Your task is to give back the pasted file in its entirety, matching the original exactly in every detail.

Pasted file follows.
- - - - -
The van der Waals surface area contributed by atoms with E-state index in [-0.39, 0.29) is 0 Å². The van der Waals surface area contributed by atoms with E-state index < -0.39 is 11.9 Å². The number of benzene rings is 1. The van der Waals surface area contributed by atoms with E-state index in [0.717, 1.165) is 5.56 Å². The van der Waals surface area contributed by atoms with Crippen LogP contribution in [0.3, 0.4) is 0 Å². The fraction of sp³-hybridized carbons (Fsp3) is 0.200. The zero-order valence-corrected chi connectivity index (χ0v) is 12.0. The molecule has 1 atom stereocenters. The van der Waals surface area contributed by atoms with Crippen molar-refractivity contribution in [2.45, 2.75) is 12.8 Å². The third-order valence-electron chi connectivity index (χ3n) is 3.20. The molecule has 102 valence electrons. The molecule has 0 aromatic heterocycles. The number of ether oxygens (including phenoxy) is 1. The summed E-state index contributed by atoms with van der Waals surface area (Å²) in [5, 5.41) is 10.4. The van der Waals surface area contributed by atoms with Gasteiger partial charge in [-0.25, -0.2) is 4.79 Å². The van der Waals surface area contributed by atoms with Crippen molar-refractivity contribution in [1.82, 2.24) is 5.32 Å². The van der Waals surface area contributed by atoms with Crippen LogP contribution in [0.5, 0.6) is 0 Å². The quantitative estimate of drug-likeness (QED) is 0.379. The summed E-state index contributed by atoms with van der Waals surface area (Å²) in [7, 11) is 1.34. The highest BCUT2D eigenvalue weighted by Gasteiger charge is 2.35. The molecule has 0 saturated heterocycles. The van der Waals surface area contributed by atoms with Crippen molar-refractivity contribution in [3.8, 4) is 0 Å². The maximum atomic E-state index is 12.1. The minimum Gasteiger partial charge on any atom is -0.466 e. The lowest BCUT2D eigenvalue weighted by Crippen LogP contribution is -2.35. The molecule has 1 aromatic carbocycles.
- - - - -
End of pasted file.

The van der Waals surface area contributed by atoms with E-state index in [-0.39, 0.29) is 0 Å². The van der Waals surface area contributed by atoms with E-state index < -0.39 is 11.9 Å². The number of benzene rings is 1. The van der Waals surface area contributed by atoms with E-state index in [0.717, 1.165) is 5.56 Å². The van der Waals surface area contributed by atoms with Crippen LogP contribution in [0.3, 0.4) is 0 Å². The fraction of sp³-hybridized carbons (Fsp3) is 0.200. The zero-order valence-corrected chi connectivity index (χ0v) is 12.0. The molecule has 1 atom stereocenters. The van der Waals surface area contributed by atoms with Crippen molar-refractivity contribution in [2.45, 2.75) is 12.8 Å². The third-order valence-electron chi connectivity index (χ3n) is 3.20. The molecule has 102 valence electrons. The molecule has 0 aromatic heterocycles. The number of ether oxygens (including phenoxy) is 1. The summed E-state index contributed by atoms with van der Waals surface area (Å²) in [5, 5.41) is 10.4. The van der Waals surface area contributed by atoms with Gasteiger partial charge in [-0.25, -0.2) is 4.79 Å². The van der Waals surface area contributed by atoms with Crippen molar-refractivity contribution in [1.82, 2.24) is 5.32 Å². The van der Waals surface area contributed by atoms with Crippen LogP contribution in [0.5, 0.6) is 0 Å². The quantitative estimate of drug-likeness (QED) is 0.379. The summed E-state index contributed by atoms with van der Waals surface area (Å²) in [7, 11) is 1.34. The highest BCUT2D eigenvalue weighted by Gasteiger charge is 2.35. The molecule has 0 saturated heterocycles. The van der Waals surface area contributed by atoms with Crippen molar-refractivity contribution in [3.8, 4) is 0 Å². The maximum atomic E-state index is 12.1. The minimum Gasteiger partial charge on any atom is -0.466 e. The lowest BCUT2D eigenvalue weighted by Crippen LogP contribution is -2.35. The molecule has 1 aromatic carbocycles.